Snapshot for August 20, 2003.
Private sector health insurance for children is on the decline;
state children’s health insurance program picks up the slack
New findings from the Urban Institute show that private sector health insurance coverage for children decreased between 1999 and 2002. Fortunately, expansion of Medicaid eligibility and the State Children’s Health Insurance Program (SCHIP) has more than offset the shrinkage. However, the Bush Administration’s budget reorganization for 2004 threatens to reduce funding to these organizations in the long term.
The pie charts below show how health insurance coverage was distributed among children in low-income families. In 2002, these 29 million children in families with incomes of less than double the poverty level represented 37% of all children in the United States.
In 1999, employers covered 39% of such children, Medicaid and SCHIP covered 35%, and 23% (about seven million children) had no health insurance coverage. By 2002, employer coverage and the number of uninsured had both decreased, while Medicaid and SCHIP coverage increased to 48% (about 14 million children in low-income families).
The State Children’s Health Insurance Program was inaugurated in 1997. By 2003, federal grants to the states for SCHIP totaled more than $4 billion. In 2002, more almost 23 million children were enrolled in Medicaid and SCHIP.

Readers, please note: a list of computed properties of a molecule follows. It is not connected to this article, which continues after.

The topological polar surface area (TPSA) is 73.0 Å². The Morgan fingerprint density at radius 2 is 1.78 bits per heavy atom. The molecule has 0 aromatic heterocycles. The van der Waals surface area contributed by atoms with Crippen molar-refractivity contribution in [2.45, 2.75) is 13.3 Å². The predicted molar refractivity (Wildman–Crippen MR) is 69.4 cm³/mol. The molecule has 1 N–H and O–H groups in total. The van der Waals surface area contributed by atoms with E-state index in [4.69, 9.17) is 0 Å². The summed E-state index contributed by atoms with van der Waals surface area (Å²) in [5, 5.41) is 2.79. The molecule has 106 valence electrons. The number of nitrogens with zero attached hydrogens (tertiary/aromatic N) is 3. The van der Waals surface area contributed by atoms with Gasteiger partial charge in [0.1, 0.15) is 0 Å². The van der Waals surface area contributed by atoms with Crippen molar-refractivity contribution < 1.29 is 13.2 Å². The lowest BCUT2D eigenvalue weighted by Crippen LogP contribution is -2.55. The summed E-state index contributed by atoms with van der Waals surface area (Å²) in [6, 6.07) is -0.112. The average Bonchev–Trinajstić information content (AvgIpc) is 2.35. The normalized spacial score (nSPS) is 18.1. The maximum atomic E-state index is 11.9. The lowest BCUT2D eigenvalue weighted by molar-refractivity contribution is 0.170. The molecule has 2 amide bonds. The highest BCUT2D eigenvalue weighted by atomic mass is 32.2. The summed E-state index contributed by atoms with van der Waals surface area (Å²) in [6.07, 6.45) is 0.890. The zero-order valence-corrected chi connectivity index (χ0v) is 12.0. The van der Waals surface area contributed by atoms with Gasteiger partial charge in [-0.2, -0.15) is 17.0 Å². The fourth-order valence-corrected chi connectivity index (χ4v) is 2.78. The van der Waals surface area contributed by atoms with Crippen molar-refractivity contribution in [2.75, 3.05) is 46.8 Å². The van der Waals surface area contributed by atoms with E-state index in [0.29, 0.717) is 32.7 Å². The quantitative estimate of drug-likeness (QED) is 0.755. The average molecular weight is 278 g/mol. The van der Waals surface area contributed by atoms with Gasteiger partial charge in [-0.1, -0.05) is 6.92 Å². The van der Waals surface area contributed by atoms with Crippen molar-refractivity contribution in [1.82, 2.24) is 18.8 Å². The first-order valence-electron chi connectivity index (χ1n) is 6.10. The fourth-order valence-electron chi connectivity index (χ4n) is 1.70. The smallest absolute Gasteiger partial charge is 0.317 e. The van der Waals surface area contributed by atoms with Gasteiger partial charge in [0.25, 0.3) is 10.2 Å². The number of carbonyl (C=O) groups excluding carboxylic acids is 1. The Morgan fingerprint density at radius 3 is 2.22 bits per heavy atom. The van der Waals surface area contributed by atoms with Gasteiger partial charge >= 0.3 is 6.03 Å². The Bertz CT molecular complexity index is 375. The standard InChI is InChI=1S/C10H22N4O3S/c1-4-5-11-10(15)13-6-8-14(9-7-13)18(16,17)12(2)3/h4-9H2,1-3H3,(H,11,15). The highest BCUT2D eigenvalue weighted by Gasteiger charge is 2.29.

The federal budget for fiscal year 2004 proposed by President Bush this past February introduced a restructuring of Medicaid and SCHIP that would reduce SCHIP outlays in 2004 by 44% (Historical Statistics, Budget of the U.S. Government, Table 12.3, p. 268). Between 2004 and 2013, the overall change for Medicaid and SCHIP recommended by the Bush Administration is a cut of $2.4 billion (Budget of the U.S. Government, p. 127).
Source: Kenney, Genevieve, Jennifer Haley, and Alexandra Tebay, “Children’s Insurance Coverage and Service Use Improve,”
Snapshots3 of America’s Families , The Urban Institute,
Federal Budget of the U.S. Government, Fiscal Year 2004, http://www.whitehouse.gov/omb/budget/fy2004/hhs.html;
Historical Statistics, Budget of the U.S. Government, http://www.whitehouse.gov/omb/budget/fy2004/pdf/hist.pdf.
This week’s Snapshot was written by EPI economist Max Sawicky.
Check out the archive for past Economic Snapshots.